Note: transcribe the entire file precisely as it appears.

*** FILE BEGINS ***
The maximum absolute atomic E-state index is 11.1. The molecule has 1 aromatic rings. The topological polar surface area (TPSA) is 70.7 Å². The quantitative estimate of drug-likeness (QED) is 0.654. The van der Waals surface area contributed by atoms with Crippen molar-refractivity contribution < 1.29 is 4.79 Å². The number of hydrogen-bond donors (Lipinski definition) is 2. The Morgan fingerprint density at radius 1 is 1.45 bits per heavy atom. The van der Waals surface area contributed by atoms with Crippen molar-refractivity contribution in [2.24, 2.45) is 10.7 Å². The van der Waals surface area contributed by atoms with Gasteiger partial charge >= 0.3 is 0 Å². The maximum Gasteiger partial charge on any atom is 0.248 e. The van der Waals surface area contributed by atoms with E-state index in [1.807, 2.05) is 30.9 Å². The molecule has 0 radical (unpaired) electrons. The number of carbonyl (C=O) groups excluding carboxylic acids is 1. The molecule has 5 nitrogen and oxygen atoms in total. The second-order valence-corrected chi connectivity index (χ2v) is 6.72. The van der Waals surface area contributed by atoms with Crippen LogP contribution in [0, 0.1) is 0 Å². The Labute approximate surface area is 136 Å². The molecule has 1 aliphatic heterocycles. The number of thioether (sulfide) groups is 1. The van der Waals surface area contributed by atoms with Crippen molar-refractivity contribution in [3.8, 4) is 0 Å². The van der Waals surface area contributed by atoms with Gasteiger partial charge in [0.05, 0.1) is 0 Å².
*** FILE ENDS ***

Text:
The maximum absolute atomic E-state index is 11.1. The molecule has 1 aromatic rings. The topological polar surface area (TPSA) is 70.7 Å². The quantitative estimate of drug-likeness (QED) is 0.654. The van der Waals surface area contributed by atoms with Crippen molar-refractivity contribution < 1.29 is 4.79 Å². The number of hydrogen-bond donors (Lipinski definition) is 2. The Morgan fingerprint density at radius 1 is 1.45 bits per heavy atom. The van der Waals surface area contributed by atoms with Crippen molar-refractivity contribution in [2.24, 2.45) is 10.7 Å². The van der Waals surface area contributed by atoms with Gasteiger partial charge >= 0.3 is 0 Å². The maximum Gasteiger partial charge on any atom is 0.248 e. The van der Waals surface area contributed by atoms with E-state index in [1.807, 2.05) is 30.9 Å². The molecule has 0 radical (unpaired) electrons. The number of carbonyl (C=O) groups excluding carboxylic acids is 1. The molecule has 5 nitrogen and oxygen atoms in total. The second-order valence-corrected chi connectivity index (χ2v) is 6.72. The van der Waals surface area contributed by atoms with Crippen LogP contribution in [0, 0.1) is 0 Å². The Labute approximate surface area is 136 Å². The molecule has 1 aliphatic heterocycles. The number of thioether (sulfide) groups is 1. The van der Waals surface area contributed by atoms with Crippen molar-refractivity contribution in [3.8, 4) is 0 Å². The van der Waals surface area contributed by atoms with Gasteiger partial charge in [0.05, 0.1) is 0 Å².